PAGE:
Helen came finally and they left Tom alone in the kitchen to change his clothes. Then the Camerons hurried away, for it was close to supper time. Both Helen and Tom were greatly interested in the moving picture actress; but she had fallen into a doze and they could not bid her good-bye.
"But I'm going to run down in the morning to see how she is," Tom announced. "I'll see her before she goes away. She's a plucky one, all right!"
"Humph!" thought Ruth, when the automobile had gone, "Tom seems to have been wonderfully taken with that Miss Gray's appearance."
When Jabez Potter came in from the mill and found the strange girl in the best bed he was inclined to criticize. He was a tall, dusty, old man, for whom it seemed a hard task ever to speak pleasantly. Aunt Alvirah, when she was much put out with him, said he "croaked like a raven!"
"Gals, gals, gals!" he grumbled. "This house seems to be nigh full of 'em when you air to home, Niece Ruth."
"And empty enough of young life, for a fac', when my pretty is away," put in Aunt Alvirah.
Ruth, not minding her Uncle Jabez's strictures, went about setting the supper table with puckered lips, whistling softly. This last was an accomplishment she had picked up from Tom long ago.
"And whistling gals is the wust of all!" snarled Jabez Potter, from the sink, where he had just taken his face out of the soapsuds bath he always gave it before sitting down to table. "I reckon ye ain't forgot what I told ye:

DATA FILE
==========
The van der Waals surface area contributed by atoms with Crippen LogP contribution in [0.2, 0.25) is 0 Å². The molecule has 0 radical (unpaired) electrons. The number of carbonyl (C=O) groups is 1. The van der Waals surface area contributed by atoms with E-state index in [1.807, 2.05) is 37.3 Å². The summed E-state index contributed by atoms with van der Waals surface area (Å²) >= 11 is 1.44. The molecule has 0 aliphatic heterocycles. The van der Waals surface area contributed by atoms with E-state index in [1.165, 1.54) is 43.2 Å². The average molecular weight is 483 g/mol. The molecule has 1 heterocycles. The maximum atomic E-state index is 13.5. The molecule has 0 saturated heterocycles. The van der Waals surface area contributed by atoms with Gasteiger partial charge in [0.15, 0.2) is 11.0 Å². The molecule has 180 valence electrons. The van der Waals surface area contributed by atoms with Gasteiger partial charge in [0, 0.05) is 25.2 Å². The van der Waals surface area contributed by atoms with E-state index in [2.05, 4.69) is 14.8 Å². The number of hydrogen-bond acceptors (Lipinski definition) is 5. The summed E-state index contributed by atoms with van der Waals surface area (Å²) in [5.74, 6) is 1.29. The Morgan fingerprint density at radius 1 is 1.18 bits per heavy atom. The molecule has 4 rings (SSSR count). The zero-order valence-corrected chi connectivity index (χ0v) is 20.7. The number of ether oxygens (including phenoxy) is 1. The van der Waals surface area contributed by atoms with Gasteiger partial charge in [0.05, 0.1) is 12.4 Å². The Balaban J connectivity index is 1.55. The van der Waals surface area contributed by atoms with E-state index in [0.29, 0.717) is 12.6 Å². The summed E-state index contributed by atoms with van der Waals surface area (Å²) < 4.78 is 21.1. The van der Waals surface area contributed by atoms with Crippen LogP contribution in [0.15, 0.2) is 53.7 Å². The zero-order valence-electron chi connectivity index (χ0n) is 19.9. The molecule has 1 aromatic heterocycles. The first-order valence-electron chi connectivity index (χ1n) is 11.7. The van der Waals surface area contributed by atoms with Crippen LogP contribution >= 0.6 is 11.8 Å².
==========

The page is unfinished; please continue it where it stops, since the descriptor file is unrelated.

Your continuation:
"'Whistlin' gals an' crowin' hens Always come to some bad ends!'"
"Now, Jabez!" remonstrated Aunt Alvirah.
But Ruth only laughed. "You've got it wrong, Uncle Jabez," she declared. "There is another version of that old doggerel. It is:
"'Whistling girls and blatting sheep Are the two best things a farmer can keep!'"
Then she went straight to him and, as his irritated face came out of the huck towel, she put both arms around his neck and kissed him on his grizzled cheek.
This sort of treatment always closed her Uncle Jabez's lips for a time. There seemed no answer to be made to such an argument—and Ruth did love the crusty old man and was grateful to him.
When the miller had retired to his own chamber to count and recount the profits of the day, as he always did every evening, Aunt Alvirah complained more than usual of the old man's niggardly ways.
"It's gittin' awful, Ruthie, when you ain't to home. He's ashamed to have me set so mean a table when you air here. For he does kinder care about what you think of him, my pretty, after all."
"Oh, Aunt Alvirah! I thought he was cured of little 'stingies.'"
"No, he ain't! no, he ain't!" cried the old lady, sitting down with a groan. "Oh, my back! and oh, my bones! I tell ye, my pretty, I have to steal out things a'tween meals to Ben sometimes, or that boy wouldn't have half enough to eat. Jabez has had a new padlock put on the meat-house door, and I can't git a slice of bacon without his knowin' on it."
"That is ridiculous!" exclaimed Ruth, who had less patience now than she once had for her great uncle's penuriousness. She was positive that it was not necessary.
"Ree-dic'lous or not; it's so," Aunt Alvirah asserted. "Sometimes I feel like I was a burden on him myself."
"You a burden, dear Aunt Alvirah!" cried Ruth, with tears in her eyes. "You would be a blessing, not a burden, in anybody's house. Uncle Jabez was very fortunate indeed to get you to come here to the Red Mill."
"I dunno—I dunno," groaned the old lady. "Oh, my back! and oh, my bones! I'm a poor, rheumaticky creeter—and nobody but Jabez would have taken me out o' the poorhouse an' done for me as he has."